So, what happens when one partner suddenly can't hold up their end of the bargain, for an extended period of time? Both partners are frustrated. The dishes don't get washed, the laundry isn't done "right" and a few bills might slip through the cracks. Tension mounts. Eventually, one or the other may get fed up.

It can be especially frustrating when a diagnosis takes a long time coming. Celiac Disease can take 11 years, on average, to diagnose. One study found that half the patients involved had suffered for 28 years from unexplained symptoms and abnormal lab results before finally being properly diagnosed. Although education among doctors is rising, and they are slowly chipping that average down, years upon years of "stress" diagnosis and trips to the hospital (not to mention the innumerable pit stops) wear a person, and a couple, down. The suffering partner may begin to doubt themselves, or distance themselves. They are embarassed at their weakness and their physical symptoms. (No one, and I do mean No One, wants their lover to know how much time the need to spend in the bathroom. Any abdominal attack is a huge romance killer.)

The healthy partner may be frustrated by their own helplessness, and after awhile start to resent their suffering counterpart. After all, most people bounce back after a bout of the flu. So why aren't they? They may harbor secret fears that there's something more sinister about the malady, or they may take the low road and suspect that the real culprit lies somewhere in the head, rather than the gut. Such a diagnosis is devastating to someone who is suffering.

Not only is it miserable to be sick day in and day out, but the one person you should be able to count on, the one person who you can let your hair down in front of and break down in tears of frustration or rage against the latest doctor who shrugged you off is your spouse. And if they suddenly "take sides" against you, then you really start to feel like it might be hopeless.

Then comes the diagnosis. There is elation, for both parties. There is an adjustment period. And for some, that's all there is. Sure, it will take two to prepare dinners and both spouses will need to double check ingredients and be willing to make sacrifices, but there's hope.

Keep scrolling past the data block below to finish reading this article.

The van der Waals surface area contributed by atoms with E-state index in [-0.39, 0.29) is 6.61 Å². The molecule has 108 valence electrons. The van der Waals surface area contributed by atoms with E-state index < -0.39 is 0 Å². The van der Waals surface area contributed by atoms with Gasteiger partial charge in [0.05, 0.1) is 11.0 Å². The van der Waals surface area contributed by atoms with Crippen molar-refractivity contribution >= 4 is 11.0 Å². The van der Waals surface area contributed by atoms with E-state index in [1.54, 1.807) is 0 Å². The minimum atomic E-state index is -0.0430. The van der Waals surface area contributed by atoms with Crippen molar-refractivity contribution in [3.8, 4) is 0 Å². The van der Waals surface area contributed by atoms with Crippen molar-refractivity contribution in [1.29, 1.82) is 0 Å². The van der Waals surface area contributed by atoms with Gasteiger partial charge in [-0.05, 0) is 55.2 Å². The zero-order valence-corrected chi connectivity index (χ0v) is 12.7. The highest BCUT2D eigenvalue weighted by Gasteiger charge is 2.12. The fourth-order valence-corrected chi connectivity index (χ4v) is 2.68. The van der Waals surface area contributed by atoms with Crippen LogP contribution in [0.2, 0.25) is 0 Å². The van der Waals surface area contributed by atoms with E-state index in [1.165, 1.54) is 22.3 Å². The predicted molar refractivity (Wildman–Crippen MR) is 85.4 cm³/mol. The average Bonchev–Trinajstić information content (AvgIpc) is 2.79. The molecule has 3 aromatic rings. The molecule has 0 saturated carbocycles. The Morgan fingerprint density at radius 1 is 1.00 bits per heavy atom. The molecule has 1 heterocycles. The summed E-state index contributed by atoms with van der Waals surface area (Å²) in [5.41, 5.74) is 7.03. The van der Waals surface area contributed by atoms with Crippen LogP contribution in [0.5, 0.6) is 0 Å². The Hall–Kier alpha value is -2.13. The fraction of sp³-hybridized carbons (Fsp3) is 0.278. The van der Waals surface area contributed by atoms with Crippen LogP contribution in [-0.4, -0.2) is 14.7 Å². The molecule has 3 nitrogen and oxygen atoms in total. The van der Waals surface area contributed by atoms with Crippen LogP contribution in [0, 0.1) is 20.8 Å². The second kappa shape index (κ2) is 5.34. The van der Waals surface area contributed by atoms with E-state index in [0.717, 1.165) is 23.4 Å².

Unfortunately, not all couples are able to come together and be made stronger by suffering. And the resultant dietary restrictions (which impact the freedom of eating out, the customary food bonding rituals, the parties and many holiday traditions) make it difficult to find common ground. Most magazine articles dealing with the subject of how to re-connect suggest relaxing with a regular date night. A relaxing dinner out is great for some...but not if your allergies are severe or if you're still learning how to manage them. For dietary-restricted individuals, a restaurant meal can be a nightmare. And it certainly won't bring you closer if you can't relax.

There are numerous counselors who suggest that a spouse spontaneously bring dinner home, another nightmare. Chocolate? Well, if he gets the "wrong one" she might end up crying, and not with happiness.

Dinnertime conversation can be difficult as well. After years of suffering, and then a period of learning, food restrictions may be paramount in your mind or theirs. There is a steep learning curve, and most people share what they are learning and excited about. (Trust me, it's exciting to learn that you aren't "just" stressed.) Sometimes that learning period lasts longer for one spouse or the other.

Parents of food allergic kids have the added stress of trying to balance their approach to the restrictions. One parent may focus on simply keeping the child safe, while the other wants to make sure that they don't "miss out" on life. And sometimes, one parent takes a stronger role in educating themselves in the restriction. There are many cases where a parent of a food allergic child chooses to "fight" the diagnosis, to the child's danger and obviously the detriment of the marriage. Our allergist says he hates being called as a witness in custody disputes, because he doesn't know which parent is right. He can only state in a court of law the same thing he's told both parents in person...avoid the offending substance.

And yet, still there remains little emotional support for those who are dealing with food restrictions, especially food allergies. There are groups such as FAAN and POFAK; but these focus on educating the masses and encouraging the food allergy sufferer to continue to live. Very little effort is put into preserving a relationship.

After all, it's just food. And once you know the problem, you're healed. It sounds easy. And from a simply medical standpoint, it is. Problem identified, treatment initiated. Problem solved.

Well, one problem is solved, but that problem opens the door to several more.

I've known several people who go through a divorce or end a long term relationship and cite their food restrictions as the final straw, if not the trigger. Many healthy partners feel that they didn't "sign up" for dietary changes and restrictions. They have their own pressures in daily life.